In the world we’ve been forced to inhabit for the last eight years, international relations has become the arena in which buddies congregate to engage in grooming behavior based on fawning, flattery and patronization. Participants then, like dogs pissing against a lamppost, gather for the all-important photo opportunity that says: “We were here. We left our mark.”
In this context, the idea of talking to the enemy has become tantamount to an act of treason. Even so, to his credit, Barak Obama has put this out on the table. Given that he was merely echoing some of the recommendations of the hallowed Iraq Study Group, he might have thought he was already on fairly safe ground. It turns out he put himself out on a limb.
There are those who now argue that since he’s already out there, for the sake of consistency, he should continue moving in the same direction. The logic that someone willing to talk to Iran should also be willing to talk to Hamas, is irrefutable.
That said, there’s a difference between trying to win an election and trying to win an argument. It won’t benefit Obama to come down on the right side on this issue if by doing so he undermines his ability to get elected.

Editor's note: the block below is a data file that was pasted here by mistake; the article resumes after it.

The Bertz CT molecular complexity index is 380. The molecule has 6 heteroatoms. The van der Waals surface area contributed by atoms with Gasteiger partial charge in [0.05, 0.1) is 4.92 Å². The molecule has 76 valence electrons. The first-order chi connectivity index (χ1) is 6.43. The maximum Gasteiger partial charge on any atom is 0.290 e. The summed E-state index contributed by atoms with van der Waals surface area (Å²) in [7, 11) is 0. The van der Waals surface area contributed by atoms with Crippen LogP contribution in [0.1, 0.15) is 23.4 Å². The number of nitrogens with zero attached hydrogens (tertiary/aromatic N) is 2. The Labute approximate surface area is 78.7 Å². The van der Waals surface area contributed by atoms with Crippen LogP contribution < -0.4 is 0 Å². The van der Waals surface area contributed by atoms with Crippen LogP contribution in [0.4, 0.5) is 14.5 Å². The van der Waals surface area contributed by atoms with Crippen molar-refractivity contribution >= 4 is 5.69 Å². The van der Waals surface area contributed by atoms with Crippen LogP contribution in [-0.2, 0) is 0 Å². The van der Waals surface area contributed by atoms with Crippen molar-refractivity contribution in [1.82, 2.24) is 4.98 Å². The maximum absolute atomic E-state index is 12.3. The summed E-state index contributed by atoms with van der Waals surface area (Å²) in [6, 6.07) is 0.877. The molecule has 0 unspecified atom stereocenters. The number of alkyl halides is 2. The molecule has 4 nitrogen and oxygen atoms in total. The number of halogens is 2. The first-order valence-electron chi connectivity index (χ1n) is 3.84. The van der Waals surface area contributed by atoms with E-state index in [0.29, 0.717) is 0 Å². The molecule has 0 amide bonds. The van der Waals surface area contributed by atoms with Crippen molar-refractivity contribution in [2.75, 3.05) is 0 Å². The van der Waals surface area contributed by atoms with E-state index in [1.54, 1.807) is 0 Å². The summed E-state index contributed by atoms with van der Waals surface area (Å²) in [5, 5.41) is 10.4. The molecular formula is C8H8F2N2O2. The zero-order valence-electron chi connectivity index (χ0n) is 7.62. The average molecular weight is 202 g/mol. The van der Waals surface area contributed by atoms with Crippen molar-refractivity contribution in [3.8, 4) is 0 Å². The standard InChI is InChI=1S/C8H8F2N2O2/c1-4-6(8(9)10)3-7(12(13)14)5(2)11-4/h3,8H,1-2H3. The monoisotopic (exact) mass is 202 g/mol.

In large measure, the foreign policy community has already accepted the idea that Hamas represents a political trend that cannot be wished away and that must be engaged. But is this an idea that can filter through into the presidential debate. No way! It’s taken a significant number of Americans several years to grasp the idea that Saddam Hussein was not the mastermind for 9/11 — and of course many more have yet to be disabused of the notion.
Supporting Obama’s campaign for change requires a realistic sense of timing about when is the optimum moment to try and drive each specific shift. I do not see an iota of evidence that America at large is ready to work through the laborious process of deconstructing most of the assumptions upon which its view of the Israeli-Palestinian issue is based — least of all during a presidential campaign. What might come after the election is another matter. At that time, the viability of the debate will hinge on the credibility of an administration, not the electability of a candidate. Will President Obama be bolder in taking on the issue then than he is now? I don’t know, but I’d like to find out.
Meanwhile, there’s reason to wonder whether Jimmy Carter is being politically tone deaf right now. If he goes to meet Khalid Meshaal, I think this would be a courageous act, but as I suggested earlier, it’s all important that this event be framed in the right way: it needs to act as a nudge towards a genuine political engagement between Israel and the Palestinian people — not just as campaign fodder for the Israel lobby.